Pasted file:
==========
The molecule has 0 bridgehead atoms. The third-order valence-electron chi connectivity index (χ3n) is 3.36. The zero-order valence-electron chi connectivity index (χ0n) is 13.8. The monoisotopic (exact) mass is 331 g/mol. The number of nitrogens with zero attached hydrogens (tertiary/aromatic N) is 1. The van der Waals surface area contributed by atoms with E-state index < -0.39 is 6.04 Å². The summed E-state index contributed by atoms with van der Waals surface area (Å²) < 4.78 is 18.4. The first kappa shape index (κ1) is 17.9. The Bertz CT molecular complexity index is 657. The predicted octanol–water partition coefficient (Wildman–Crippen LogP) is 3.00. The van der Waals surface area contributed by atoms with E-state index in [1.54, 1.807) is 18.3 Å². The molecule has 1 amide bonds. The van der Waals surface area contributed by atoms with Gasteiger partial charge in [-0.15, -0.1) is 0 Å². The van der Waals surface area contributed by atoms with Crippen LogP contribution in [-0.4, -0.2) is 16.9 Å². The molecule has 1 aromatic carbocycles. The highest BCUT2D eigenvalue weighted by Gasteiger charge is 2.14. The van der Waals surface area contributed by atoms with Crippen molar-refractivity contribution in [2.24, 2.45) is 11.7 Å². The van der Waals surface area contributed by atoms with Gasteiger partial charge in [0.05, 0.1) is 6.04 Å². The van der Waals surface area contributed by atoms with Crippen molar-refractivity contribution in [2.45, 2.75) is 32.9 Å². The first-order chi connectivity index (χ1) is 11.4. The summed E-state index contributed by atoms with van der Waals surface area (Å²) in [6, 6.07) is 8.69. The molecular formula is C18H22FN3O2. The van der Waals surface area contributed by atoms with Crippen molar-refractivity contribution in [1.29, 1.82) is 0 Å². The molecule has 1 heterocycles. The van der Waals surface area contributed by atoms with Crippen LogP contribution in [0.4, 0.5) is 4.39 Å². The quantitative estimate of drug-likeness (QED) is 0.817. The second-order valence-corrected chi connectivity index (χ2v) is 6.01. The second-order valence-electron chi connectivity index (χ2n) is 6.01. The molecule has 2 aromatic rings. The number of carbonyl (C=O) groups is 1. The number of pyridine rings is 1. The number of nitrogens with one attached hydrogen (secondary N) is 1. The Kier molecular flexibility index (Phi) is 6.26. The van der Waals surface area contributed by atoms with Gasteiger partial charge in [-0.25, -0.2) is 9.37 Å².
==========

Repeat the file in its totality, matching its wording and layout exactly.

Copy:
The molecule has 0 bridgehead atoms. The third-order valence-electron chi connectivity index (χ3n) is 3.36. The zero-order valence-electron chi connectivity index (χ0n) is 13.8. The monoisotopic (exact) mass is 331 g/mol. The number of nitrogens with zero attached hydrogens (tertiary/aromatic N) is 1. The van der Waals surface area contributed by atoms with E-state index < -0.39 is 6.04 Å². The summed E-state index contributed by atoms with van der Waals surface area (Å²) < 4.78 is 18.4. The first kappa shape index (κ1) is 17.9. The Bertz CT molecular complexity index is 657. The predicted octanol–water partition coefficient (Wildman–Crippen LogP) is 3.00. The van der Waals surface area contributed by atoms with E-state index in [1.54, 1.807) is 18.3 Å². The molecule has 1 amide bonds. The van der Waals surface area contributed by atoms with Gasteiger partial charge in [-0.15, -0.1) is 0 Å². The van der Waals surface area contributed by atoms with Crippen LogP contribution in [-0.4, -0.2) is 16.9 Å². The molecule has 1 aromatic carbocycles. The highest BCUT2D eigenvalue weighted by Gasteiger charge is 2.14. The van der Waals surface area contributed by atoms with Crippen molar-refractivity contribution in [2.24, 2.45) is 11.7 Å². The van der Waals surface area contributed by atoms with Gasteiger partial charge in [0.05, 0.1) is 6.04 Å². The van der Waals surface area contributed by atoms with Crippen molar-refractivity contribution in [2.45, 2.75) is 32.9 Å². The first-order chi connectivity index (χ1) is 11.4. The summed E-state index contributed by atoms with van der Waals surface area (Å²) in [6, 6.07) is 8.69. The molecular formula is C18H22FN3O2. The van der Waals surface area contributed by atoms with Crippen molar-refractivity contribution in [1.29, 1.82) is 0 Å². The molecule has 1 heterocycles. The van der Waals surface area contributed by atoms with Crippen LogP contribution in [0.4, 0.5) is 4.39 Å². The quantitative estimate of drug-likeness (QED) is 0.817. The second-order valence-corrected chi connectivity index (χ2v) is 6.01. The second-order valence-electron chi connectivity index (χ2n) is 6.01. The molecule has 2 aromatic rings. The number of carbonyl (C=O) groups is 1. The number of pyridine rings is 1. The number of nitrogens with one attached hydrogen (secondary N) is 1. The Kier molecular flexibility index (Phi) is 6.26. The van der Waals surface area contributed by atoms with Gasteiger partial charge in [-0.25, -0.2) is 9.37 Å².